Lawrence Leeman MD MPH , Professor, Family and Community Medicine, Obstetrics and Gynecology, University of New Mexico (2013-14)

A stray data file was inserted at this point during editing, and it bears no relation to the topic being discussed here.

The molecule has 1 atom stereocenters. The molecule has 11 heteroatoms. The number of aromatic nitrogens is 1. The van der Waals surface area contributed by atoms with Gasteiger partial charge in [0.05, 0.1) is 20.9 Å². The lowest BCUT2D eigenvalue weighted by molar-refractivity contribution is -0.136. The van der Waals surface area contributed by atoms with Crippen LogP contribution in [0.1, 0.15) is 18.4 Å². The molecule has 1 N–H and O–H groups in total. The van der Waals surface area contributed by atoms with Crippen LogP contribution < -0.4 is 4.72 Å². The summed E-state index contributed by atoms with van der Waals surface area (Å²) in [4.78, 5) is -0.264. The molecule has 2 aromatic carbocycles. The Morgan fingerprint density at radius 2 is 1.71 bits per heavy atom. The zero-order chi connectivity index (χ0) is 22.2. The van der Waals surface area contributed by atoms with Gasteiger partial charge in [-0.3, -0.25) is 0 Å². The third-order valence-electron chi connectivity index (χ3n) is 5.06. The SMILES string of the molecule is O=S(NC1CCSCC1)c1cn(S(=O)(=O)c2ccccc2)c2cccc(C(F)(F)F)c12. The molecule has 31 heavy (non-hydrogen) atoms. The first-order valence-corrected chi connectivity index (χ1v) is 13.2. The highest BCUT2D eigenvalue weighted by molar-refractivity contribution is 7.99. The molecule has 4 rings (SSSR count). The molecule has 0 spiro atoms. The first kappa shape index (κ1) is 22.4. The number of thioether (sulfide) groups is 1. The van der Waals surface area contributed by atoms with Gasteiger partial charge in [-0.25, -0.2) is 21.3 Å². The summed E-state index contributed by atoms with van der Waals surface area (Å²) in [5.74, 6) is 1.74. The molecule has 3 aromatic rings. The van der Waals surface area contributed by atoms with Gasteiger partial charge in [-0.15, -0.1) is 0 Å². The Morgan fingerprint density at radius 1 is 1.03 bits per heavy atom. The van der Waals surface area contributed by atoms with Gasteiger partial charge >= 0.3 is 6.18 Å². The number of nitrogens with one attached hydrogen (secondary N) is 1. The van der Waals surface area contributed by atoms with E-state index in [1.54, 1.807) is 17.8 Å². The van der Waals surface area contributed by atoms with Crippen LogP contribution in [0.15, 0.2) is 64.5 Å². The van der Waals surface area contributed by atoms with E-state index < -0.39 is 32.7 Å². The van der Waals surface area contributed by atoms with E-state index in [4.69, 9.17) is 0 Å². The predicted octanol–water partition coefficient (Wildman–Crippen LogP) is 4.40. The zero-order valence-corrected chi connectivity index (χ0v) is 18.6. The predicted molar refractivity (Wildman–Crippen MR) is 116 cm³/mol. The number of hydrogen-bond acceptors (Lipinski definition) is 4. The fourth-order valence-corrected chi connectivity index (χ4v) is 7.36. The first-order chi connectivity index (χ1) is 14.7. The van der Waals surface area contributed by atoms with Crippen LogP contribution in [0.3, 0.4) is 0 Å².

leeman_lLarry Leeman MD, MPH is Professor of Family and Community Medicine, and Obstetrics and Gynecology at the University of New Mexico School of Medicine. He is the director of UNM Family Medicine Maternal Child Health clinical service, co-medical director of University Hospital Mother Baby Unit and Level Two Nursery, and Medical Director for the Milagro Perinatal Substance Abuse program. He is the medical consultant for the Dar a Luz Birth Center in Albuquerque. As a faculty member at UNM he has worked for fifteen years as a consultant for home birth and birth center midwives and helped care for their clients who have required hospital transport. He was the physician member of the New Mexico State Licensed midwifery advisory board from 1993-1998. He has presented grand rounds for the UNM Ob/Gyn and Family Medicine Departments on Home Birth with a focus on facilitating improved collaboration from home to hospital.